You’ll have to join Navy Federal Credit Union (NFCU) to be able to apply for the Navy Federal Platinum Credit Card. NFCU membership is open to United States military service members, veterans, family members and civilian employees of the U.S. Department of Defense.

If you qualify for membership, the Navy Federal Platinum Credit Card is a fantastic balance transfer card, thanks to its $0 balance transfer fee. Just make sure to do the math and determine whether you can pay off your transferred debt within a year, because of the relatively short intro APR period.

This is also a good card worth keeping on hand for emergencies after your balance transfer is paid off. We typically recommend against carrying a balance, but if you have to roll one over once in a while, this card’s low 6.74% to 18.00% (variable) APR can help you save money compared with a higher interest card.

  • Free access to your FICO Score
  • Member Deals

While the Navy Federal Platinum Credit Card has a relatively short 0% intro APR period on balance transfers, consumers searching for a card with no balance transfer fee will appreciate this card.

You’ll get a 0% intro APR for 12 months on balance transfers made within 60 days of account opening, after which a 6.74% to 18.00% (variable) APR applies. The balance transfer fee is $0, which lets you save on the 3% to 5% balance transfer fee many cards charge.

However, there’s no intro APR period on purchases — you’ll start out immediately at the regular purchase APR of 6.74% to 18.00% (variable).

The annual fee is $0 and the foreign transaction fee is $0, too.

You’ll have to join Navy Federal Credit Union (NFCU) to be able to apply for the Navy Federal Platinum Credit Card. NFCU membership is open to United States military service members, veterans, family members and civilian employees of the U.S. Department of Defense.

If you qualify for membership, the Navy Federal Platinum Credit Card is a fantastic balance transfer card, thanks to its $0 balance transfer fee. Just make sure to do the math and determine whether you can pay off your transferred debt within a year, because of the relatively short intro APR period.

This is also a good card worth keeping on hand for emergencies after your balance transfer is paid off. We typically recommend against carrying a balance, but if you have to roll one over once in a while, this card’s low 6.74% to 18.00% (variable) APR can help you save money compared with a higher interest card.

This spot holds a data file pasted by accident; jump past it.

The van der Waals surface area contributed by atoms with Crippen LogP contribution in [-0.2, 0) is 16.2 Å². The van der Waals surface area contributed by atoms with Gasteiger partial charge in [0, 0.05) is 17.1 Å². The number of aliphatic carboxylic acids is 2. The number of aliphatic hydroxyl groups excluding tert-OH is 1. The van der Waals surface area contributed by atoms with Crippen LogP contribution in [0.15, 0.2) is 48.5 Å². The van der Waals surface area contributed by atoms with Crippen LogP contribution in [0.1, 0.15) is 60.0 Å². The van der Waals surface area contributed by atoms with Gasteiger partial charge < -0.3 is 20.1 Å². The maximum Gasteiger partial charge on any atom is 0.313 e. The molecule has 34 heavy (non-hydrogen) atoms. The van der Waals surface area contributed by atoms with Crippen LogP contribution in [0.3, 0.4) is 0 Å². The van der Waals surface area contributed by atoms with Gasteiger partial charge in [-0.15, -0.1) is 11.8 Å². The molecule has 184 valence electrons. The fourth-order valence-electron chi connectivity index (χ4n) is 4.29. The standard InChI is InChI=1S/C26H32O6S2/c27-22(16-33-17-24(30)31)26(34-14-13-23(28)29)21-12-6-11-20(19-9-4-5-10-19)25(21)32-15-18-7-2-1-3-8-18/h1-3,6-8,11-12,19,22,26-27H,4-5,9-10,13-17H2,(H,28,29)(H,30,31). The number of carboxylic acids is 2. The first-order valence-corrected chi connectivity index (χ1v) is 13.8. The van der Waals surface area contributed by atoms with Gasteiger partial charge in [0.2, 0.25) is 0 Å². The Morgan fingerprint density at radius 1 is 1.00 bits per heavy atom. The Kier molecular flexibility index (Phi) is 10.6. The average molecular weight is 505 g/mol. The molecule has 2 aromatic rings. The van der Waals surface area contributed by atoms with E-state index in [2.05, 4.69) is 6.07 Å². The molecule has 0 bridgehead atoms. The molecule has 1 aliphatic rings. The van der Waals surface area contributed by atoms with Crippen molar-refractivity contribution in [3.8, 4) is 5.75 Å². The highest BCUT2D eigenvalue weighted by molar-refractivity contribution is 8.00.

• Free access to your FICO Score
  • Member Deals

Frequently asked questions about balance transfers

If you’re opening a new balance transfer credit card online, you’ll typically have the option to request a transfer as part of the application. You can also call the number on the back of your card (once it arrives) to request a transfer by phone. And if you’re looking for a balance transfer offer on a card you already have, this can also be handled online or over the phone. If online, look for a section of your account showcasing balance transfer offers. By phone, ask the customer service representative if you have any balance transfer offers available. You may have more than one offer, in which case you’ll have to choose the one that best suits your needs in terms of APR and number of months.

No, you cannot transfer more than your credit limit. At most, you’ll be able to transfer up to your credit limit (leaving room for a balance transfer fee, if one is assessed), and some issuers may impose additional restrictions.

From time to time, your credit card issuer may send you balance transfer checks in the mail. If you receive a balance transfer check and decide to use it, you can use the check to pay off other debts (such as high-interest balances on a different card or from a loan) and assume the debt on your credit card. Know whether you’ll be charged a balance transfer fee and for how much — it’s typically between 3% and 5% of each transfer. Never confuse balance transfer checks with convenience checks, which are considered cash advances. While you may get convenience checks in the mail, you shouldn’t use them — they may come with very high APRs and interest is assessed immediately. A cash advance may seem like an option in an emergency, but can end up being expensive.

Methodology

Cards recommended in this article were evaluated primarily on the length of the 0% intro APR periods offered on balance transfers. Most of the cards here offer 20 or 21 months of 0% APR on transferred balances.

The one card on this list that offers a shorter intro APR period was selected due to a unique feature — it charges no balance transfer fee. Most balance transfer cards charge a fee of 3% to 5% of each amount transferred.

In addition, helpful benefits — such as free access to one’s credit score, being able to choose one’s payment date and cellphone protection — were all weighed in favor when offered.

Glen Luke Flanagan

  • Expertise: Personal finance, credit scoring, credit cards
  • Education: Radford University, East Carolina University

 


 

Glen Luke Flanagan is a senior credit card writer for LendingTree. He joined the team in June 2019, and covers topics including new credit cards, how your credit score works and what you need to know about credit card interest.
 
Before joining LendingTree, Glen worked in journalism and government communications. As a journalist at newspapers in North Carolina and South Carolina, his reporting won awards from the North Carolina Press Association and the South Carolina Press Association, respectively.
 
Glen earned his bachelor’s degree in media studies with a concentration in journalism from Radford University, graduating summa cum laude in May 2014. He also earned a master’s degree in English with a concentration in technical and professional communication, as well as a graduate certificate in marketing, from East Carolina University in May 2022.

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The above offers and/or promotions may have since changed, expired, or is no longer available. Check the Issuers’ website for more details.